- India and France are on same page on creating resilient global supply chain.
- With COVID-19 and trade tensions between China and the US threatening supply chains or actually causing bottlenecks, Japan has mooted the Supply Chain Resilience Initiative (SCRI) as a trilateral approach to trade, with India and Australia as the other two partners.
Supply Chain Resilience Initiative
- In the context of international trade, supply chain resilience is an approach that helps a country to ensure that it has diversified its supply risk across a clutch of supplying nations.
- To attract foreign direct investment to turn the Indo-Pacific into an “economic powerhouse”
- To build a mutually complementary relationship among partner countries.
- To work out a plan to build on the existential supply chain network.
Why this Initiative?
- With the spread of Covid-19, countries have realized that dependence over a single nation is not good for both global economy and national economies.
- USA-China Trade Tensions, where both applied tariff sanctions on each other.
- India as an Emerging Supply Hub: The businesses have started seeing India as a “hub for supply chains”.
- Initiative would be a counter to China’s expansionist approach.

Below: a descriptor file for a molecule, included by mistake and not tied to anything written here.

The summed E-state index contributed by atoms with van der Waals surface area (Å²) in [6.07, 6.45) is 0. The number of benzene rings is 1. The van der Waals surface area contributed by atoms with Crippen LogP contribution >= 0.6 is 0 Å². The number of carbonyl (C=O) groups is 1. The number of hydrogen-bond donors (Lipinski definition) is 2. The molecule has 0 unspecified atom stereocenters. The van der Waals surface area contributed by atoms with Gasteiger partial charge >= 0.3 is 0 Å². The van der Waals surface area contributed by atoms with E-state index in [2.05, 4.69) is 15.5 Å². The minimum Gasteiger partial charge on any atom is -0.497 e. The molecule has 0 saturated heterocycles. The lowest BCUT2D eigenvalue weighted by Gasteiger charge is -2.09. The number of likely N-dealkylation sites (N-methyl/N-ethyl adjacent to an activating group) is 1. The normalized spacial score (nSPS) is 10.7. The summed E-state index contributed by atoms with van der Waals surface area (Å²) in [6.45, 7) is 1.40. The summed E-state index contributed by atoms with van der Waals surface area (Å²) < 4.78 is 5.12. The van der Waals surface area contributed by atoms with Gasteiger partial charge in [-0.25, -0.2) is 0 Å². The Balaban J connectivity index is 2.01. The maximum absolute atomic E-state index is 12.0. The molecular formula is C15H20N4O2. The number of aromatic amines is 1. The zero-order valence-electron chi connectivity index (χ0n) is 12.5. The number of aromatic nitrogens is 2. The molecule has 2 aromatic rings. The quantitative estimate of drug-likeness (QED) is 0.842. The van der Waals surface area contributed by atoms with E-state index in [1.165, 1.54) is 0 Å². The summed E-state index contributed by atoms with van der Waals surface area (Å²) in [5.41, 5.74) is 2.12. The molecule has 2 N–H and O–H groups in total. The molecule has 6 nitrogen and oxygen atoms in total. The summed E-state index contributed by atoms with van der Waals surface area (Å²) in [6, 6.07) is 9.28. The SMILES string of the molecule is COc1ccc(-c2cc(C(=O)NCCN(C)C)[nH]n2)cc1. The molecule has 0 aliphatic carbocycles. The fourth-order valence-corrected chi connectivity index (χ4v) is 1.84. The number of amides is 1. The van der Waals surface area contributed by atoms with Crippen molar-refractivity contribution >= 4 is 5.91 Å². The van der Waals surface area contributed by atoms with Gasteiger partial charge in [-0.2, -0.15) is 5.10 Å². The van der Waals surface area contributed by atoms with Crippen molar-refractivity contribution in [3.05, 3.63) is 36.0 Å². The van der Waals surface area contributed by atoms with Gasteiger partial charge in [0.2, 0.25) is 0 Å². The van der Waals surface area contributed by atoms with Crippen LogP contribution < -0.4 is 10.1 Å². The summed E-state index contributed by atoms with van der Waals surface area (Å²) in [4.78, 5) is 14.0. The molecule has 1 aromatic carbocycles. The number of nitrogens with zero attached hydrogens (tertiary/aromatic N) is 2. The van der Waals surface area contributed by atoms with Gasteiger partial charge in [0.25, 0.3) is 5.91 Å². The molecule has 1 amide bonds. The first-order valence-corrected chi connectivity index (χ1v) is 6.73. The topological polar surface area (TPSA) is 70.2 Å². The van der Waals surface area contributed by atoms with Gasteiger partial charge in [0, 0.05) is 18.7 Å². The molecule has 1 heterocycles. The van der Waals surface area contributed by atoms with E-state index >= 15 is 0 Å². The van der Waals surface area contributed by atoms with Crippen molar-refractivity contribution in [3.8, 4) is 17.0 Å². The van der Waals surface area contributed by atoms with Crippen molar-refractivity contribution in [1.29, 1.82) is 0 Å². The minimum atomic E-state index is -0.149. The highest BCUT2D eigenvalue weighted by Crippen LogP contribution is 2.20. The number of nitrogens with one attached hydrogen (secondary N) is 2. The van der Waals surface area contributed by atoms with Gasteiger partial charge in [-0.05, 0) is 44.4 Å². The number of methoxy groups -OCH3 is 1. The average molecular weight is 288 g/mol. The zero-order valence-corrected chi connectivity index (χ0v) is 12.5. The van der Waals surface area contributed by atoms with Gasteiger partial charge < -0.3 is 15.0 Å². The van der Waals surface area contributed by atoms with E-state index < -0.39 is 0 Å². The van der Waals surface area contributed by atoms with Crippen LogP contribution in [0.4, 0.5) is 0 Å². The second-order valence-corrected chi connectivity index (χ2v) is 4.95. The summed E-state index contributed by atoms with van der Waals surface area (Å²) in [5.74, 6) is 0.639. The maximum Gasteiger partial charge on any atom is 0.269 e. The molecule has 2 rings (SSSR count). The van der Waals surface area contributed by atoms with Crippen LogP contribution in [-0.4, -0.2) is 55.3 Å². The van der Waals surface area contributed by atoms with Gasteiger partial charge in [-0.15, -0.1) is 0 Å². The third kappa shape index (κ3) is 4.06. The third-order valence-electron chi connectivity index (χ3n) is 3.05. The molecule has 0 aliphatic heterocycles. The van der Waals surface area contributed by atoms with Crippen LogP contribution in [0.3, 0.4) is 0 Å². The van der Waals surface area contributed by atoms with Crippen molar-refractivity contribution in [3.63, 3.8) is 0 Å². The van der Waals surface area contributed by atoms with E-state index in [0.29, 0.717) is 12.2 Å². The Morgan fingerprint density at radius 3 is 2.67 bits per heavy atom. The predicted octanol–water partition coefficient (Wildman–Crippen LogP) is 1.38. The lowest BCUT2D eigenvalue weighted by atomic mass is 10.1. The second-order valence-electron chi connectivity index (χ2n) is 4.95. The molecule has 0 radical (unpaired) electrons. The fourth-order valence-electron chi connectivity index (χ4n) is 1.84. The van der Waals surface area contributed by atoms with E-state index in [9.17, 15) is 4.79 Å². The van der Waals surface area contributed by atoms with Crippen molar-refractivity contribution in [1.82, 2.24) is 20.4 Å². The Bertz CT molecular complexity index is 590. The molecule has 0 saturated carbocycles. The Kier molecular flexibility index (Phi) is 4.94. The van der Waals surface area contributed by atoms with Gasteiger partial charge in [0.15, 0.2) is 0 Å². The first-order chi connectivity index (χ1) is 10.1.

- India is carrying forward the sentiments of self-reliance focusing on less dependence on China which is one of the reasons behind SCRI.
- Thus, the initiative aims to reduce the dependency on a single nation (at present China). SCRI is a direct response to individual companies and economies concerned about Chinese political behavior and the disruption that could lead to the supply chain.
Japan viewing India as partner for the SCRI
- Japan is the fourth-largest investor in India with cumulative FDIs touching $33.5 billion in the 2000-2020 periods.
- It accounts for 7.2% of inflows in that period, according to quasi-government agency India Invest.
- Imports from Japan into India more than doubled over 12 years to $12.8 billion in FY19. Exports from India to the world’s third-largest economy stood at $4.9 billion that year, data from the agency showed.
- It is a clear reflection that the two countries are unlikely to allow individual cases to cloud an otherwise long-standing and deepening trade relationship.
- Following the border tensions, partners such as Japan have sensed that India may be ready for dialogue on alternative supply chains.
- Earlier, India would have done little to overtly antagonize China. But an internal push to suddenly cut links with China would be impractical.
- China’s share of imports into India in 2018 stood at 14.5%. It supplies dominant segments of the Indian economy.
- Sectors that have been impacted by supply chain issues arising out of the pandemic include pharmaceuticals, automotive parts, electronics, shipping, chemicals and textiles.
- Over time, if India enhances self-reliance or works with exporting nations other than China, it could build resilience into the economy’s supply networks.